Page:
Friday, January 19, 2007

THE THIN MAN (MGM 1934) Warner Home Video

W.S. Van Dyke’s The Thin Man (1934) is an urbane, acidic and charming murder mystery derived from a best seller by author, Dashiell Hammett. It features William Powell and Myrna Loy as husband and wife, Nick and Nora Charles.

He’s a playful alcoholic and retired private investigator who is immune to taking his work seriously. She’s a lanky brunette with a wicked jaw and a penchant for excitement of the sleuthing kind. Together, and much to Nicky’s chagrin, they investigate the disappearance of a scientist (William Henry) after his frantic daughter, Dorothy (Maureen O'Sullivan) implores Nick that foul play has befallen him.

No one at MGM had any faith in this project – least of all, studio head Louis B. Mayer who predicted it would quickly fade into obscurity as just another B-thriller. Reportedly shot in two weeks time, Van Dyke delivered a movie so adroit, sophisticated and funny that it easily caught the fascination of the public and forever made the team of Powell and Loy the idyllic embodiment of Mr. and Mrs. America.

No fool, Mayer decided to turn the film into a series – one of his most successful of that period, and it even became the inspiration for television’s Moonlighting and Hart to Hart series from the 1980s. (Aside: it also was translated into a 1950s TV show of the same name, costarring Peter Lawford and Phyllis Kirk – with limited appeal and distribution).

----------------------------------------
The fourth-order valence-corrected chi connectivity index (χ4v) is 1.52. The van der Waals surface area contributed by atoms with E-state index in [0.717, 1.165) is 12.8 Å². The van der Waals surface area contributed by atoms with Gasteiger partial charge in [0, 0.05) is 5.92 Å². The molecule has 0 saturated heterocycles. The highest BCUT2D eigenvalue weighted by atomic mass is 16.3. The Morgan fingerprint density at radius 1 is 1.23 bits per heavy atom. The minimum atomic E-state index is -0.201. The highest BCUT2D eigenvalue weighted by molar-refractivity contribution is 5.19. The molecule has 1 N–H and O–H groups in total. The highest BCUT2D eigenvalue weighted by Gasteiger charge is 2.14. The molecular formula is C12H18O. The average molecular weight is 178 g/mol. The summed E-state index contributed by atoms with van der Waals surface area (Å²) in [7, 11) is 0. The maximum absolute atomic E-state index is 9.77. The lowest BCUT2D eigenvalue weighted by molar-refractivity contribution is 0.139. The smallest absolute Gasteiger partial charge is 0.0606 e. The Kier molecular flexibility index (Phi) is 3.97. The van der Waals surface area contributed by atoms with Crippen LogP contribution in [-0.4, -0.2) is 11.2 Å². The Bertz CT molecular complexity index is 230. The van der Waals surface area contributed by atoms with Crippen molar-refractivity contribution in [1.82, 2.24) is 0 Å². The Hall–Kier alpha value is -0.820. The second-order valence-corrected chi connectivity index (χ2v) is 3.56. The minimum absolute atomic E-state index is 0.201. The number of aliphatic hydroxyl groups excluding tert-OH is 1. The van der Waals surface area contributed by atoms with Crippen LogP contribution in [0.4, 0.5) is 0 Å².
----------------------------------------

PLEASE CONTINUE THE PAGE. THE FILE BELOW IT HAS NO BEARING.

As with all of the subsequent Thin Man installments, (there are an additional 5 additional films in the series) the story relies heavily on the chemistry generated between Loy and Powell and their wire-haired terrier, Asta. If the plot meanders – and it rather aimlessly does – that’s the point of the series. It’s not about the crime, but the couple.

Warner Home Video has done an outstanding job mastering The Thin Man on DVD. Where previous VHS and laserdisc incarnations looked as though they had been fed through a meat grinder - suffering from age related damage and disrepair, the restoration efforts put forth on this DVD make the film a crisp, clean and highly enjoyable excursion. The image is incredibly sharp and detailed. Blacks are deep and solid. Whites are exceptionally clean and refined. This is a fantastic reference disc for early 30s cinematography. The audio is mono but well represented with no background hiss. Apart from giving us theatrical trailers for all of the Thin Man movies there are no extras.

FILM RATING (out of 5 - 5 being the best)



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